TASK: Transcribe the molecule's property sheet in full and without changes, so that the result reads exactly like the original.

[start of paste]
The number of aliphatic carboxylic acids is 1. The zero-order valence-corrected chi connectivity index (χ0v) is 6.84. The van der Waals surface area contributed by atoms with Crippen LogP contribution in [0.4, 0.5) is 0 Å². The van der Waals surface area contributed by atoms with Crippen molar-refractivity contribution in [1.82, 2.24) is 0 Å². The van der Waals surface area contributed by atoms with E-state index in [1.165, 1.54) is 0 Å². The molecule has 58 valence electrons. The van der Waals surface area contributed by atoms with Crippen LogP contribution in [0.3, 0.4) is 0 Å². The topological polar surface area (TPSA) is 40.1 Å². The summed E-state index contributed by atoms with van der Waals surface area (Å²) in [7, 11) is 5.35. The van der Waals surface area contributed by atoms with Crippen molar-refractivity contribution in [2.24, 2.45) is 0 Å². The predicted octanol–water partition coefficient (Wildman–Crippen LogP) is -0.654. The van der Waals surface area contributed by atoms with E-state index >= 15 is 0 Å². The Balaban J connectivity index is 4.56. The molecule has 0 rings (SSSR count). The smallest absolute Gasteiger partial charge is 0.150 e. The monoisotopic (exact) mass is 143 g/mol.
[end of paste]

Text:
The number of aliphatic carboxylic acids is 1. The zero-order valence-corrected chi connectivity index (χ0v) is 6.84. The van der Waals surface area contributed by atoms with Crippen LogP contribution in [0.4, 0.5) is 0 Å². The van der Waals surface area contributed by atoms with Crippen molar-refractivity contribution in [1.82, 2.24) is 0 Å². The van der Waals surface area contributed by atoms with E-state index in [1.165, 1.54) is 0 Å². The molecule has 58 valence electrons. The van der Waals surface area contributed by atoms with Crippen LogP contribution in [0.3, 0.4) is 0 Å². The topological polar surface area (TPSA) is 40.1 Å². The summed E-state index contributed by atoms with van der Waals surface area (Å²) in [7, 11) is 5.35. The van der Waals surface area contributed by atoms with Crippen molar-refractivity contribution in [2.24, 2.45) is 0 Å². The predicted octanol–water partition coefficient (Wildman–Crippen LogP) is -0.654. The van der Waals surface area contributed by atoms with E-state index >= 15 is 0 Å². The Balaban J connectivity index is 4.56. The molecule has 0 rings (SSSR count). The smallest absolute Gasteiger partial charge is 0.150 e. The monoisotopic (exact) mass is 143 g/mol.